The bailout of the Greek government in 2010 started Europe down the path of bailing out insolvent European institutions. The focus has been on government finances but may shift quickly to bank finances. Ireland was the first country to need help with saving its banks. Others may soon follow.
Europeans are nervous that an insolvent government may do something desperate like implement capital controls where "Limited cash withdrawals from ATMs and limited movement of capital have been considered...", freeze bank accounts limiting the amount people can withdrawal from their accounts, or simply take peoples’ pensions or retirement savings. Money in a bank account is easily located by a desperate government so Europeans are taking possession of some of their money.
The two charts below show the amount of deposits in Eurozone countries. Portugal, Ireland, Greece, and Spain have all seen decreases in bank deposit amounts. Italy has not seen a decrease in deposits but the amount of deposits has leveled off and is not increasing in Italy.
Another look at the data was taken where the deposit level was indexed so that the amount of deposits as of March, 1998 equaled 100. This way a comparison between the countries can be made regardless of overall deposit size.
The two charts below show the change in deposits since March, 1998 for the different Eurozone countries with deposit levels indexed to 100 for deposit levels on March, 1998 (Cyprus, Estonia, Malta, Slovakia, and Slovenia were excluded since their deposit levels were less than 100 billion euros in 2012).
The first chart shows countries where the deposit level is increasing at a steady pace.
The second chart shows countries where deposit levels are flat or decreasing. It also shows that Spain and Ireland had the largest increase in deposits since 1998. Not surprisingly, these two countries had more of a real estate boom and bust since the money supply was expanding at greater rates in those countries.
Why would decreasing deposit levels be troublesome for banks? All modern banks practice fractional reserve banking. A customer deposits $1,000 in their bank account. The bank proceeds to loan out $800 of the deposited money. The loan customer makes a purchase with the $800. The recipient of the loaned money deposits the $800 into his bank. That bank loans out $640 of the deposited money. This money multiplying scheme continues across the entire banking system.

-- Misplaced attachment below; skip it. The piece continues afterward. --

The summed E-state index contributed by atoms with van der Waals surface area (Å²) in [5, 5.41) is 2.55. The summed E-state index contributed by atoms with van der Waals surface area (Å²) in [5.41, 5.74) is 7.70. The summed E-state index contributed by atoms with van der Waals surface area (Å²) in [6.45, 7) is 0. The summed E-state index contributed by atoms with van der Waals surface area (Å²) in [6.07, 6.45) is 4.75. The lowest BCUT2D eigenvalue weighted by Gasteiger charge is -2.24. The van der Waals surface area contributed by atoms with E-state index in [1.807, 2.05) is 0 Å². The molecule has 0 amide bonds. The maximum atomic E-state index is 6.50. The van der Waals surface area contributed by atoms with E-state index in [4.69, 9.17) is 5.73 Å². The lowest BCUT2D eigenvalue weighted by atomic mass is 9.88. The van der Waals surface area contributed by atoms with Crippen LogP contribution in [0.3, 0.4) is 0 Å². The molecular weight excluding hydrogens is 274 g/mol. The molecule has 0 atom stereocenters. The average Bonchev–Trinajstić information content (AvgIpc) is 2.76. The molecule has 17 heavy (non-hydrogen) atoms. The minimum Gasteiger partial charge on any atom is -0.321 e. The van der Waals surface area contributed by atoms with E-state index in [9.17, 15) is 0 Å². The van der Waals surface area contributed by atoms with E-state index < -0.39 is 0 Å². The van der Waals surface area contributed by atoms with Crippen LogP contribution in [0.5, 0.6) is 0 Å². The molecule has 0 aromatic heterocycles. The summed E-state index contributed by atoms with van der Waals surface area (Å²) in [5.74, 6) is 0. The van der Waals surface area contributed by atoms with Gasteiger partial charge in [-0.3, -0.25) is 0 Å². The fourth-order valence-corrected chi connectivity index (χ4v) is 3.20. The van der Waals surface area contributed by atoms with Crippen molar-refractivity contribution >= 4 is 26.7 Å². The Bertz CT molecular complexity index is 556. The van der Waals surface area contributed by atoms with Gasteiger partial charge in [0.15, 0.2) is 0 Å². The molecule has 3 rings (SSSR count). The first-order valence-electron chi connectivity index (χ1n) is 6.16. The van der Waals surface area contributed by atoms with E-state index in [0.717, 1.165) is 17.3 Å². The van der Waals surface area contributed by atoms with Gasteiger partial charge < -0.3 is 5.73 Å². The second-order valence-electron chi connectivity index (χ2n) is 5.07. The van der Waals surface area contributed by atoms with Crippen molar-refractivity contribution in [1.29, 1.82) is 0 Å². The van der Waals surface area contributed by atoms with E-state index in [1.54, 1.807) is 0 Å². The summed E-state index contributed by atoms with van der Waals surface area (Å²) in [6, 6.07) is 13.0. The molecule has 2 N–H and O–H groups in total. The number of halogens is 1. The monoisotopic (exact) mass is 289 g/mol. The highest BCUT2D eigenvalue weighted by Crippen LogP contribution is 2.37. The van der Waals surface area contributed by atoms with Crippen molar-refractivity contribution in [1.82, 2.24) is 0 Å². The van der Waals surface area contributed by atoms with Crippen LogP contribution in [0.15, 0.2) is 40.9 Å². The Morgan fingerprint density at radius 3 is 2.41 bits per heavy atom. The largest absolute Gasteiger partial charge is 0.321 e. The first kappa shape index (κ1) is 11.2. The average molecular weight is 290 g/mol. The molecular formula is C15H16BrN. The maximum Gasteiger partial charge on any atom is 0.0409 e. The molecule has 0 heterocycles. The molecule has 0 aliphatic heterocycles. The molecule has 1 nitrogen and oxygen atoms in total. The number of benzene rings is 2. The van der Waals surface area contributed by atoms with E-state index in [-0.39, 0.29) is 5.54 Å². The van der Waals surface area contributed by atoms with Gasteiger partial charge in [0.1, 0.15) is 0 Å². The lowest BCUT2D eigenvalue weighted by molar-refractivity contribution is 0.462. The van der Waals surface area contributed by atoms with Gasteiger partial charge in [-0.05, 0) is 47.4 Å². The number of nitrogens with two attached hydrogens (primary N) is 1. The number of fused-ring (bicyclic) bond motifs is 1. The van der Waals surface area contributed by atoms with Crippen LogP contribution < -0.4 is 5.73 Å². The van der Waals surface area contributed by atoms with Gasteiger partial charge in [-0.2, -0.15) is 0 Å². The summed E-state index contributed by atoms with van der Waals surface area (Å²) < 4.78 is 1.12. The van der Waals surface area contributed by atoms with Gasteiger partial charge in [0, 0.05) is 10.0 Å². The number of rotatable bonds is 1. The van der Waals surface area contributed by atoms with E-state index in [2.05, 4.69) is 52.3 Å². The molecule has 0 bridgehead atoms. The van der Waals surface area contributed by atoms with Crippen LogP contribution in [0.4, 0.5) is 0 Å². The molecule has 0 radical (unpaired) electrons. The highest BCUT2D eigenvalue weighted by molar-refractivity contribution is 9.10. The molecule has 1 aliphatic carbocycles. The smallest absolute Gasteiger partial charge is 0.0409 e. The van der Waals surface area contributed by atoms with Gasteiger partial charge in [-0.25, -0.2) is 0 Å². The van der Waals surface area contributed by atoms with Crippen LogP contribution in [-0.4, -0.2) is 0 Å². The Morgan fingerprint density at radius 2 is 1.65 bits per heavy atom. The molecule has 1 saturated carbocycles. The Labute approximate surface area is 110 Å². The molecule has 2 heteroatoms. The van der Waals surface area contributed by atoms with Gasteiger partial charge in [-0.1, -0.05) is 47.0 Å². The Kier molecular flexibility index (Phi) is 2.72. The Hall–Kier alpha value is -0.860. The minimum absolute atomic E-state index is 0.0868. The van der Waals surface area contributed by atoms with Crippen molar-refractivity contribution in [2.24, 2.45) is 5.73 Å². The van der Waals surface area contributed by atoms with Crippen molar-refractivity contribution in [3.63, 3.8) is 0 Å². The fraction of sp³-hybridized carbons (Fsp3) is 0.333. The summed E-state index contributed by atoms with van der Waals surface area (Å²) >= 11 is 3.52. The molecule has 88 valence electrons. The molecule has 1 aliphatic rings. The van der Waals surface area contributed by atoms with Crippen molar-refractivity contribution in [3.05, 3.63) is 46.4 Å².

Fractional reserve banking can exist as long as depositors do not withdrawal their money. Banks gamble that customers will not withdrawal their money from the banking system all at the same time. When the original depositor arrives at the bank to withdrawal his $1,000 the bank will have to scramble to meet the customer’s demand for cash since the bank loaned out $800 of the deposits. The bank will attempt to call in loans from customers, stop making loans, sell assets (government bonds are held by many banks, which banks could be selling to raise cash. If so, this could explain the rising yields on Spanish bonds as Spanish banks sell bonds to try and raise cash for deposit withdrawals - just a hypothesis), or borrow from other banks to meet demands for cash.
If the bank calls in loans from customers, the called customer will reduce the amount of his deposits at his bank to pay the bank calling on him to repay the loan. Now that bank will have to scramble for cash. The fractional reserve banking process multiplies money when money is deposited but the process quickly contracts the money supply when money is withdrawn from banks. Panic and contagion spread across the banking system since the banks are unable to meet the demands of depositors because they have very little of the depositors’ money on hand. Thus, a bank run is born.
People will begin to lose faith in the banks which results in more people withdrawing their money from the banks. The bank run will then begin to accelerate.
What to do? Follow the age-old investment adage: he who panics first, panics best.
More bailouts ahead….this time for the banks.